Boston: Hub and Potential Capital

As I look forward to revisiting Boston this week, I am reminded of my quest to understand the origins of the city’s reputation as “the Hub” – which, naturally, came into play as Bostonians pursued the prize of becoming the Capital of the World.

In 1858, the writer Oliver Wendell Holmes bestowed the nickname “Hub of the Solar System” on the Massachusetts State House,but he did not mean it as a compliment. In his story “The Autocrat of the Breakfast-Table,” which appeared in The Atlantic Monthly, Holmes called attention to Bostonians’ tendency to see themselves at the center of the universe (from which they could cast indispensable light on lesser folk in outlying orbits).  The story’s narrator observed wryly that this attitude was not unique to Boston, but might be found in any city or town.

Promoting the Hub (1938)

Boston Post, August 24, 1938

Over time “the Hub” lost Holmes’s satirical intent and found its way into booster campaigns for business and tourism. Promoting New England as “distinctively the summer playground of the eastern part of the United States,” the Chamber of Commerce boasted in 1911 that “Boston, so often referred to as ‘the Hub of the Solar System,’ is literally the ‘hub’ of this vast volume of tourist and vacation travel.”  Cut down to its essence, Holmes’s phrase served well as a headline-handy abbreviation for the city itself – “the Hub.” As a place reference, the term became so common that no explanation was necessary, as in Around the Hub: A Boys’ Book About Boston, published in 1881, and A Ramble ‘Round the Hub, which appeared in 1905.  In common usage, the original “Hub of the Solar System” evolved into the more dramatic “Hub of the Universe.”  So it appeared in 1938, when the Boston Post  published a cartoon with then-Mayor Tobin serving up “Historical Boston – The Convention City” on a promotional silver platter, with a “Hub of the Universe” flag fluttering atop the State House dome.  Before long, Tobin as Governor of Massachusetts led the way in promoting the Boston metro area as a potential headquarters site for the United Nations. What happened next? We’ll talk more about all of this on Wednesday, October 16, at the Massachusetts Historical Society. Link here for details.


A Home for the United Nations … in Massachusetts? (Boston Globe, Sept. 22, 2013)

New Visitor Information: UN Headquarters

Touring the United Nations headquarters in New York is the best possible way to step back into the art and architecture that have shaped the world of diplomacy from the organization’s earliest days to the present. If you plan to visit soon, though, plan ahead. With renovations underway in the General Assembly building, new procedures effective July 1, 2013, require making tour reservations online in advance. The entrance to the grounds also has been moved for the rest of this summer. For more information, click here.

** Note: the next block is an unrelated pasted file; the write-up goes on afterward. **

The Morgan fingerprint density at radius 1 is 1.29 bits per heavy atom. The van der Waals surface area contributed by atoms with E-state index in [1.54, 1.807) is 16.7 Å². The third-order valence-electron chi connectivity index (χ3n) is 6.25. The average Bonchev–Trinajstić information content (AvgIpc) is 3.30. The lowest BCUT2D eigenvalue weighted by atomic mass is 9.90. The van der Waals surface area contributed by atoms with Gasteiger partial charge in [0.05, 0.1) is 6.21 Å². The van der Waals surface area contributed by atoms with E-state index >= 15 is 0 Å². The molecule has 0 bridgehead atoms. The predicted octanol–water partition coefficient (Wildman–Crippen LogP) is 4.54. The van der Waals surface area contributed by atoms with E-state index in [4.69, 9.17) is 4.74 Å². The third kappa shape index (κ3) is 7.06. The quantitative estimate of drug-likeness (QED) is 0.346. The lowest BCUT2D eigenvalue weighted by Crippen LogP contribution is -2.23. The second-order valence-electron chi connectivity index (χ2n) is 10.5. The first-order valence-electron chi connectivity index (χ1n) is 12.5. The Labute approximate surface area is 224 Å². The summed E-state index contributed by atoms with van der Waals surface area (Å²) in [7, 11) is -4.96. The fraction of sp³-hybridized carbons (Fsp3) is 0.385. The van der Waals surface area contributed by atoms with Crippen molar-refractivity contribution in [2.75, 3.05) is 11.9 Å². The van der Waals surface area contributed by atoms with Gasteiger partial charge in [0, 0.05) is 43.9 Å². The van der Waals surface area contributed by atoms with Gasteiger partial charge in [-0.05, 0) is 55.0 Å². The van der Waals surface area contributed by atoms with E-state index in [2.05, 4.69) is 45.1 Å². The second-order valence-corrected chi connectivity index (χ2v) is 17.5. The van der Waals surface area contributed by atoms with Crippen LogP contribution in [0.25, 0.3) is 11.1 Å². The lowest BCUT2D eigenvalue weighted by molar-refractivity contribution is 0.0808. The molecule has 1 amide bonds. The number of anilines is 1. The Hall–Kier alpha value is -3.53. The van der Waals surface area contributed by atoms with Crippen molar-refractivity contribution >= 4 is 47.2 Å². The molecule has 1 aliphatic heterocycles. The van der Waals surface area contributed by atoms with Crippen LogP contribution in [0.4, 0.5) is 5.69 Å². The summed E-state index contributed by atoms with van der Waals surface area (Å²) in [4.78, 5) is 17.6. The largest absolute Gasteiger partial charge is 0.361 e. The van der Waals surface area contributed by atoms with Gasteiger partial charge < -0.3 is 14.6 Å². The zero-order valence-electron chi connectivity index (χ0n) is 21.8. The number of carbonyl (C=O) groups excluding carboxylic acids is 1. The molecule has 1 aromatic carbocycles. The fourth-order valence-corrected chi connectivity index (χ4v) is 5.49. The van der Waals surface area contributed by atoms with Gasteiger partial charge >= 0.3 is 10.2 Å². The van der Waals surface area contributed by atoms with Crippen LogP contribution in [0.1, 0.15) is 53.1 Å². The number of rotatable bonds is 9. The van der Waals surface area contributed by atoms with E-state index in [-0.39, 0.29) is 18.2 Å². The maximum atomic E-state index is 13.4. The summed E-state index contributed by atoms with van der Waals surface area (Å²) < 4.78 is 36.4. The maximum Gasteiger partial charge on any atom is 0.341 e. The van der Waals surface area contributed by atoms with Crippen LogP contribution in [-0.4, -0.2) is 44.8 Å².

To learn more about the massive renovation project, visit the website of the Office of the United Nations Capital Master Plan.


Will Rogers, Citizen of the World

Tribute to a citizen of the world. (Library of Congress)

Tribute to a citizen of the world. (Library of Congress)

If you have seen the stage or film version of Oklahoma!, then you have brushed up against Claremore, Oklahoma.  The 1943 musical was based on the play “Green Grow the Lilacs” by Claremore writer Lynn Riggs, and it retained passing references to Claremore as a town where rural folk might catch the train to up-to-date Kansas City, where ranch hands might get drunk, or where a traveling salesman might lure an unsuspecting maiden upstairs in a hotel. At the time when the United Nations was searching for a headquarters location, the town also had a place on the map, literally, as the first Oklahoma town reached by westbound Route 66, the popular highway that swept diagonally across the nation from Chicago to southern California.

These were not, however, the motivations for local residents to declare that Claremore would be the perfect location for the Capital of the World.  Their inspiration was native son Will Rogers.

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The Black Hills and the World

From the beginning, I knew that I would go to South Dakota. Most books about the early history of the United Nations do not pay much attention to the question of where to place its headquarters, but when they do, there is usually a throw-away reference to the Black Hills of South Dakota.  How absurd, they suggest, that such a place would have offered to become the Capital of the World.

Granted, on the surface and in hindsight, it seems far-fetched. During my research trip, one day I sat on a bench in the Black Hills town of Keystone (pop. 337 in 2010) and tried to imagine the diplomats of the world mingling outside the Dairy Queen. Not likely. But spend a little time in and around the region, and the motives for a Black Hills invitation to the United Nations begin to come into focus. Continue reading